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Guyana the Lost El Dorado: My fifty years in the Guyanese Wilds

Written by James A. Cox for Midwest Book Review on no date provided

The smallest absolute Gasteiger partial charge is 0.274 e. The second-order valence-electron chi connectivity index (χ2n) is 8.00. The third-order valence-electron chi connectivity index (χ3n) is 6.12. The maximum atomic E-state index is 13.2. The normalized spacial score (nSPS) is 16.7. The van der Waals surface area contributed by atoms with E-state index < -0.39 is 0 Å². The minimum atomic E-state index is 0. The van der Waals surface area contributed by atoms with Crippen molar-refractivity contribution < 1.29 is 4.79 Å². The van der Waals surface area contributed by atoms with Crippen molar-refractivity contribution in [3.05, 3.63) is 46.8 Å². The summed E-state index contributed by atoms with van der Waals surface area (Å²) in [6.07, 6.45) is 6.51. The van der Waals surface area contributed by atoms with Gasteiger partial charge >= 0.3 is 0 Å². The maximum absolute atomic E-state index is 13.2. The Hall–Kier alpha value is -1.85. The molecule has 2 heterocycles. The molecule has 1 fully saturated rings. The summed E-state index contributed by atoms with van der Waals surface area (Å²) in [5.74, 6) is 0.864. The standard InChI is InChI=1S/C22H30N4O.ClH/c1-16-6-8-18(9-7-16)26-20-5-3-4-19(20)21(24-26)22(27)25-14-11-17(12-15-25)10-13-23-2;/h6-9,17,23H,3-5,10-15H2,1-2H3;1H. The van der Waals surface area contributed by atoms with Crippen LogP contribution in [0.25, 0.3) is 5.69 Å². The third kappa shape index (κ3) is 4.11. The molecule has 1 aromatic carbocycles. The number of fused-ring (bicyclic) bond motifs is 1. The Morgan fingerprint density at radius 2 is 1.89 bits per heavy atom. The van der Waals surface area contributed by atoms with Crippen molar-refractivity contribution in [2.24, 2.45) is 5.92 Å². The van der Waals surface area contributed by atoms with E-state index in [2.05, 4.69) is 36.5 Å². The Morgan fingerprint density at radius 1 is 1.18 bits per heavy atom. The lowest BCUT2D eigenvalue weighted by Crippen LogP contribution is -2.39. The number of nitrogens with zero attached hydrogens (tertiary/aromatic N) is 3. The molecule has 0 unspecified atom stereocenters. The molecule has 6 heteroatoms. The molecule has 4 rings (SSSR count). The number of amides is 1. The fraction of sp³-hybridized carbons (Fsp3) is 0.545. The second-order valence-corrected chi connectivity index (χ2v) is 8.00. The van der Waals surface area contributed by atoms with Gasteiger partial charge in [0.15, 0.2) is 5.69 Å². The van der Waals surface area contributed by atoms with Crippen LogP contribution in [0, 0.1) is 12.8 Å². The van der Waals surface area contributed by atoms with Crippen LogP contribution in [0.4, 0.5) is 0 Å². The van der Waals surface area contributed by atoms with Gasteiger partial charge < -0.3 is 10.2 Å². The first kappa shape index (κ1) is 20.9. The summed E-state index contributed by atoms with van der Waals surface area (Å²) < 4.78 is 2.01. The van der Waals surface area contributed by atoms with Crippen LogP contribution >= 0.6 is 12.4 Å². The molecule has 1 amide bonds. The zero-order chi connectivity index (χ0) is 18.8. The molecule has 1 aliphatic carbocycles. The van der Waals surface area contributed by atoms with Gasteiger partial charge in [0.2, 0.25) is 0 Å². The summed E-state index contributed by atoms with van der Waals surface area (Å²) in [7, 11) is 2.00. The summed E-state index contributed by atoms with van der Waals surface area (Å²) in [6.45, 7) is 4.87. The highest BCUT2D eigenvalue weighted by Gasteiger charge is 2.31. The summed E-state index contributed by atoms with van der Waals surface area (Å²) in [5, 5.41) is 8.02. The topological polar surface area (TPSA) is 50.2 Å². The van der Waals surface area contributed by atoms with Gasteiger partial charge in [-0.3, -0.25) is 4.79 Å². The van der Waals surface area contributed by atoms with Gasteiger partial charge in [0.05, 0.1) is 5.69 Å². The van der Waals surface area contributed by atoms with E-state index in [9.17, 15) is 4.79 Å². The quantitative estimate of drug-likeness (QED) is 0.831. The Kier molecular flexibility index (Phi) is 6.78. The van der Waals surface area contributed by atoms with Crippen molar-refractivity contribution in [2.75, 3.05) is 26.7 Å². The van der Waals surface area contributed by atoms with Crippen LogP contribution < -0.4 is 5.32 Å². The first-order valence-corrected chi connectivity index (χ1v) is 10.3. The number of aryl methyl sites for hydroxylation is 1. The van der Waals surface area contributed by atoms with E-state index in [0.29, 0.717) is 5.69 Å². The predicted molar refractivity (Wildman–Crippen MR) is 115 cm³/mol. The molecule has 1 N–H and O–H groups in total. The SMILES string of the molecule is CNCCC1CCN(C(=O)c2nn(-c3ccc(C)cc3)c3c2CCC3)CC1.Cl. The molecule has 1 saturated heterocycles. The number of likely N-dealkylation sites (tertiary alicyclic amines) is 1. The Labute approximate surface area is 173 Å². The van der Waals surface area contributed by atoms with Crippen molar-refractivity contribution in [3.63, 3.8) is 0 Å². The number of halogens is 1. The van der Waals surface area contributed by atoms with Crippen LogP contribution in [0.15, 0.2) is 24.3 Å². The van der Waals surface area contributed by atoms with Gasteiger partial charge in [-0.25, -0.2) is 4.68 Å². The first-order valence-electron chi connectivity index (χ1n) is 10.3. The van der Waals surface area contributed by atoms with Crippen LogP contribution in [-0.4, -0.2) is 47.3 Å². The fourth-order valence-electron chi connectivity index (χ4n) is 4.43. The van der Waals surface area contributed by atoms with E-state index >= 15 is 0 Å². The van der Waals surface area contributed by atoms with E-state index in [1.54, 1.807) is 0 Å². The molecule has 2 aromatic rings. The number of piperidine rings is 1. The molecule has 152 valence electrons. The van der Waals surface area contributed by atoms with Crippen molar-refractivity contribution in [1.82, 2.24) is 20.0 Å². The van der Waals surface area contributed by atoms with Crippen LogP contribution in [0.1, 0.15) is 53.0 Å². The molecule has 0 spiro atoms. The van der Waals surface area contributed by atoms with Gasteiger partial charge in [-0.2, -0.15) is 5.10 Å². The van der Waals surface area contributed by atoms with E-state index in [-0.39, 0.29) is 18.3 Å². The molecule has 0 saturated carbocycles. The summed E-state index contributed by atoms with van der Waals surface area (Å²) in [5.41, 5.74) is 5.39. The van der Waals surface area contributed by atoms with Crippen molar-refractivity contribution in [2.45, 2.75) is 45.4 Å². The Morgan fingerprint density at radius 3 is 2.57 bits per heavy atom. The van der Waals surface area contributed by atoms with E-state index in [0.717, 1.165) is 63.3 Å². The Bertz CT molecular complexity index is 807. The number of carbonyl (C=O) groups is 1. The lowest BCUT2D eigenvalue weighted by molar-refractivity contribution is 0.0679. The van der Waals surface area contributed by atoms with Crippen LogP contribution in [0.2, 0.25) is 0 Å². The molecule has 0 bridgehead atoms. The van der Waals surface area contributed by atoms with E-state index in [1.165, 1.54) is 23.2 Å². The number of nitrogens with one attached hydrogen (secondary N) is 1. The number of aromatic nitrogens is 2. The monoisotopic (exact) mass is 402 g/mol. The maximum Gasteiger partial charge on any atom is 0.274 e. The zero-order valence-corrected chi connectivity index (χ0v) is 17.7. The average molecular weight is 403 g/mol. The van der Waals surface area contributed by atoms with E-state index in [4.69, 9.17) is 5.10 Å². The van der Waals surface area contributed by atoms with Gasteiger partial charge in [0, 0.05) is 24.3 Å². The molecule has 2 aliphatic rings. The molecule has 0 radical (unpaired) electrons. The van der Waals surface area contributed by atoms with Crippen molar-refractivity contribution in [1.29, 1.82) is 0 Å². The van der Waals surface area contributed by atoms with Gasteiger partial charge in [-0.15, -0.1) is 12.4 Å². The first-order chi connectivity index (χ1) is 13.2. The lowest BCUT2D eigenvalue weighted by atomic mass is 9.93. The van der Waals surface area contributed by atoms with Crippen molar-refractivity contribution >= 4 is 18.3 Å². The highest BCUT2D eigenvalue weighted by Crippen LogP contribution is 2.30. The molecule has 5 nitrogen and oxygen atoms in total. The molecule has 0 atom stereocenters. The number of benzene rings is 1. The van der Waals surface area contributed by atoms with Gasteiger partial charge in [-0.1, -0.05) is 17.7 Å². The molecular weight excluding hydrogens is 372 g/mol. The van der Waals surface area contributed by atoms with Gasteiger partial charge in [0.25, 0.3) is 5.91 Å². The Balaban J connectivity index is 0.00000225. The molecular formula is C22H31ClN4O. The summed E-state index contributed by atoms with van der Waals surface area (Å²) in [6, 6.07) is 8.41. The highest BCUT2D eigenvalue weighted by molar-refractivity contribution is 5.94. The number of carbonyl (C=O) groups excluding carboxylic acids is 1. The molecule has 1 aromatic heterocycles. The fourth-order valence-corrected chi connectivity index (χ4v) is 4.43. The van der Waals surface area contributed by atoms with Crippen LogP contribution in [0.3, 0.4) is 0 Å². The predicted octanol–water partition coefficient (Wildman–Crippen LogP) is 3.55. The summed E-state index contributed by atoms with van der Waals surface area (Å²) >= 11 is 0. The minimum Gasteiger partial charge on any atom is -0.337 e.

As a diamond prospector, gold-panner, surveyor of the uncharted bush, hunter, and builder of roads, Matthew Young spent over fifty years working in the wild forests and savannahs of his native Guyana. In Guyana: The Lost El Dorado, he writes of the beauties and hazards of that life of outdoor adventure with a vivid intensity that puts the reader along side marauding jaguars, labaria snakes dropping from the trees, flesh stripping piranhas, thirty foot anacondas, and battles up river against life-threatening rapids and the thunderous beauty of waterfalls. This is a story of resourcefulness and wonder, a profound respect for nature and the Amerindians of the interior. Writing a kind of social history of Guyana from colonial times to the 1980s, Young also touches upon his personal involvement in the aftermath of the Jonestown tragedy when 900 followers of American cult leader Jim Jones committed suicide. Here is an engrossing, candid account of one of the last untouched tropical rainforests of the world. Guyana: The Lost El Dorado is an indispensable guidebook for on-site travels and a marvelous travelogue for armchair adventures as well.

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